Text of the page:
Iran Ready to Face Off FIFA World Cup Rivals

 Iran’s disciplined and well-organized team  Iran’s disciplined and well-organized team

After an almost flawless qualifying campaign, Iran’s national football team will find it far tougher at the Russia World Cup.

Iran’s route to the round of 16 from Group B could be blocked by defending European champion Portugal and 2010 World Cup winner Spain, AP wrote.

But the Iberian teams have good reason to be wary. Iran was unbeaten in 10 qualifiers and did not concede a single goal in the first nine games. And the strongest backline in Asia was only breached by Syria once a place in Russia was already secured.

Contesting back-to-back world cups for the first time, Iran will be aiming for a first appearance in the knockout stage in its fifth attempt.

Since the 2014 tournament, when Iran finished with one point, the team has evolved and Portuguese coach Carlos Queiroz has more options in every position—with more than half of the squad gaining experience at overseas clubs.

Queiroz has publicly reminded the Iranian federation of the need for perfection in the World Cup buildup, reflecting concerns about past preparations. While regional rival Saudi Arabia has secured friendlies with Germany and Italy, Iran warms up against Uzbekistan and Latvia.

Queiroz has now steered three teams through four World Cup qualification campaigns.

The experienced tactician has been in charge of Iran since 2011 and taken the team to new heights.

On the field, he has produced a disciplined and well-organized team that has an attacking threat. That success means that his regular run-ins with the federation and club coaches in Iran are tolerated.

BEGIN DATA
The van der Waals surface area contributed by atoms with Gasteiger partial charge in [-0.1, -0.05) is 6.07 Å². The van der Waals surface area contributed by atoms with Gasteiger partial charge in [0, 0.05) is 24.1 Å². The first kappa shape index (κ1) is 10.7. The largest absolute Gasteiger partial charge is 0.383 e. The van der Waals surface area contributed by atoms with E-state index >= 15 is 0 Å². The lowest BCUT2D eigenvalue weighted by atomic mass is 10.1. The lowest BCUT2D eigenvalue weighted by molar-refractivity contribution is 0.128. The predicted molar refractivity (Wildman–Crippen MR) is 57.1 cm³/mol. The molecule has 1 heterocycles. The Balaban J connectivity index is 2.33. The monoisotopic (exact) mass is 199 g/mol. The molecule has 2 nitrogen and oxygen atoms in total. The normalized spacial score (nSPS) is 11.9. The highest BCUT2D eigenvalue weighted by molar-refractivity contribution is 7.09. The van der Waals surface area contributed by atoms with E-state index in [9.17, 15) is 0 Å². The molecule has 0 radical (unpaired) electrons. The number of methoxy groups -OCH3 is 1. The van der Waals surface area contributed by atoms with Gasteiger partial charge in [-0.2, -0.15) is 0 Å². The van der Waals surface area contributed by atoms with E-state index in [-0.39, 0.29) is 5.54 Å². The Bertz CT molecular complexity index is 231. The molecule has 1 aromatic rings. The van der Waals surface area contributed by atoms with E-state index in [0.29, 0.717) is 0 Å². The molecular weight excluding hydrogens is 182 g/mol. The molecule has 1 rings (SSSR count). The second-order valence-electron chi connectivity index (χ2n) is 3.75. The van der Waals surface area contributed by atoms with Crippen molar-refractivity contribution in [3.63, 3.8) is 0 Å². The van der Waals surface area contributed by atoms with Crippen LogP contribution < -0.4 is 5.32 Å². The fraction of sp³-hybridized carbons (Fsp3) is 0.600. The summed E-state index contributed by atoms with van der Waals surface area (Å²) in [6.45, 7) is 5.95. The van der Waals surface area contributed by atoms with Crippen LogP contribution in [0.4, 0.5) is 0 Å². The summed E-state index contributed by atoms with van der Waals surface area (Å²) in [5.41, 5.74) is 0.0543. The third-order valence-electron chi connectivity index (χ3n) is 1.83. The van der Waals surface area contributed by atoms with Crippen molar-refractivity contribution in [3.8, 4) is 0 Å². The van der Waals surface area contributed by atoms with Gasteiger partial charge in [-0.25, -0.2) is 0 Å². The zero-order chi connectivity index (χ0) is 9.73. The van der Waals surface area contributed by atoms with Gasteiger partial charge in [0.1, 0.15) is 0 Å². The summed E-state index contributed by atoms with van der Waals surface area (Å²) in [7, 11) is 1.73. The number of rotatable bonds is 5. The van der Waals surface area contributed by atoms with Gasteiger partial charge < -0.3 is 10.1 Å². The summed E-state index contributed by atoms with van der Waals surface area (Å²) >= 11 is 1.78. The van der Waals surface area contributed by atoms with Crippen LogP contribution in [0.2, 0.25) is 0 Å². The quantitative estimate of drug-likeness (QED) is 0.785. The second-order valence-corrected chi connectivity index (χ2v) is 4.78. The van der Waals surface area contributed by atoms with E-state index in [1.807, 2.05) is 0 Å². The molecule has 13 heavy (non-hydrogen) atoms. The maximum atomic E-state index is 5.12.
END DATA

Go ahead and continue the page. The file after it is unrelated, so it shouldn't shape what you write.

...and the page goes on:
Queiroz’s status is enhanced by previous experience coaching at Real Madrid and Portugal.

 Potential Roster

Alireza Beiranvand is likely to get the nod in Russia at the keep. At 1.95 meters, Beiranvand is physically commanding, a fine shot-stopper and known for his distribution, especially with his long throws.

He has been in excellent form for Iranian club Persepolis. One potential issue is that understudies do not have much international experience.

In defense, Iran has multiple options. The back four has been well-marshaled by veteran central defender Jalal Hosseini, but younger players, including Rouzbeh Cheshmi, are now getting a look in. The speed of fullbacks Milad Mohammadi and Ramin Rezaeian is also considerable.

Ehsan Hajsafi, Masoud Shojaei and Ashkan Dejagah bring World Cup experience and scoring ability. Talented players such as Saeid Ezzatollahi and Saman Ghoddos offer more energy. Young Ghoddos chose Iran in the face of an offer from Sweden, where he is based, to show up in international career.

During the clash between his team Ostersund against Arsenal in Europa League round of 32, Ghoddos was greatly admired by the French coach of Arsenal, Arsene Wenger, for his game-making performance.

The World Cup could be the stage for Alireza Jahanbakhsh to secure a big-money move from AZ Alkmaar after rising to the top of the Dutch scoring charts. Sardar Azmoun is already accustomed to the World Cup host after spending the last five years playing in Russia, impressing recently at Rostov and being linked with a move to a bigger league after the tournament. Karim Ansarifard and Mehdi Taremi are also a source of goals.

Iran opens on June 15 against Morocco before taking on Spain on June 20 and Portugal on June 25.

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